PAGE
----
“The Massacre of Ciudad Juarez” by Michael Patrick McSweeney

I'm trying
to understand
your death,
that of a young man
in Ciudad Juarez

who sips beer from a plastic cup
and wisdom from an old boom-box
as it strikes mute the seventeen-year old blond
symbol of your wealth as she tries to whisper,
shift within a tight gold dress
against your bulging wallet.
You turn to your best friend;
he smiles through a thick beard
and gestures to the ecstasy pill eruption
that consumes the table before you.
You reach forward
to seize a handful of tiny white jewels,
but no one hears the front door shudder
away, the push of machine-gun fire
and heavy metal, the shatter
of glass and plaster and bones;
You're face-down, lying on the hardwood floor
while your stomach howls in dry agony
atop a crowd of fallen plastic cups,
whose blood mixes with your own
in a pool of crimson and gold.
You hear screams all around you,
crawl clinging to nearby wrists and ankles.
From beyond the kicked-in entrance
you see a mob of SUVs
roaring, their eyes awake like lit magnesium.
A hand seizes you by the hair and pulls you back,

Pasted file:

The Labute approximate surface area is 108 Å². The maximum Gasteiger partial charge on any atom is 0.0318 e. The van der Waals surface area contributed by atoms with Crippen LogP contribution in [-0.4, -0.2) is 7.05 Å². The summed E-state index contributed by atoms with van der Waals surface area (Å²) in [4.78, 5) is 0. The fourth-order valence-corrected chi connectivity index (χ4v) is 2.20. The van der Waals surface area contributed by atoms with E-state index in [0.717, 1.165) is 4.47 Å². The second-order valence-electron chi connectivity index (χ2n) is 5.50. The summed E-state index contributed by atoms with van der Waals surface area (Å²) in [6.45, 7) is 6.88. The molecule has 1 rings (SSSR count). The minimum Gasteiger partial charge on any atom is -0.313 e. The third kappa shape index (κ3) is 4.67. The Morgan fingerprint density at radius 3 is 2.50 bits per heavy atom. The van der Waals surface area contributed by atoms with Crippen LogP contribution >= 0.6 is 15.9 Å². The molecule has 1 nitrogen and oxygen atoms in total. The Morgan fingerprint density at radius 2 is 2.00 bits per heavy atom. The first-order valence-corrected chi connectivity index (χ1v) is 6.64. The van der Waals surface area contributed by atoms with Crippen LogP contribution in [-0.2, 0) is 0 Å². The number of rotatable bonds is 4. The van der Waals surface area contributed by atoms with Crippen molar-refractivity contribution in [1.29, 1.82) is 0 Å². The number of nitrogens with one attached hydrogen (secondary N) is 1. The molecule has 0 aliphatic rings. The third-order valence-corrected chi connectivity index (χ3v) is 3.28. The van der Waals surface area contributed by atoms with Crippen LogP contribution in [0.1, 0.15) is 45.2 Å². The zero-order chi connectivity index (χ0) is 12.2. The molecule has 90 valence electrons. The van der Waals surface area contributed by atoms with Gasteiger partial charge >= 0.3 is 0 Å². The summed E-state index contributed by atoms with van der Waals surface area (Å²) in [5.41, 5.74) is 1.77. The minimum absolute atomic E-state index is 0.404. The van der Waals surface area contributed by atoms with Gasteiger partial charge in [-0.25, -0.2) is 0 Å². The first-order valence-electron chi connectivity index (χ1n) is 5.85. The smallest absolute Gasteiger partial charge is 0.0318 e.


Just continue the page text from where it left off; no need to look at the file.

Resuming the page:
back into the gun-fire symphony and screams,
past a heap of blond hair and dirty yellow fabric,
past a death-struck face, a boy's bloody beard,
past a doorway where I find it hard to follow you,
so far away from a life dragged into a grassy yard.

Rust-metal and yellow newspapers
huddle in groups like starving hounds.
The moon reflects off a windowless car
and someone laughs, fiddling with bullets.
I think of the cold urine
pouring down your legs,
and I am almost unable to write,
for you and I are of the same generation:
we drink the same cups,
love the same women,
and lose the same blood.

But I must,
because the world must know
that your eyes focus on the waking dawn
reflecting off a pistol's face
to ignore the darkened windows
where the faceless roots of moans
have grown intermittent, muffled.

Of this moment you understand as little as I do:
why these men stand so calmly
as their their trigger-fingers drip sweat
down to the night-moist grass,
their teeth alight with liquor and lust.
You'll never know--hell,
you don't even hear the gunshot;
just the brief shatter of teeth,
a sudden rush of air

that must wait for the rest of the world
to wake after it buried itself in dirty sheets
to escape the pang of lead.
When it rises and shakes the phones
the dogs will sing across the neighborhood.
Black body-bags will swing in the wind
as you and the rest of the children
prepare to return to your families.
In a few weeks the landlord will wash the walls.

Michael Patrick McSweeney is an artist and educator from the Boston region. His work has appeared in numerous journals and various regions of the Internet thanks to truly wonderful individuals. He is also the founder and chief financial officer of a used submarine conglomerate, the business website of which can be found at discountsubmarines.wordpress.com, and he hopes you have a great day.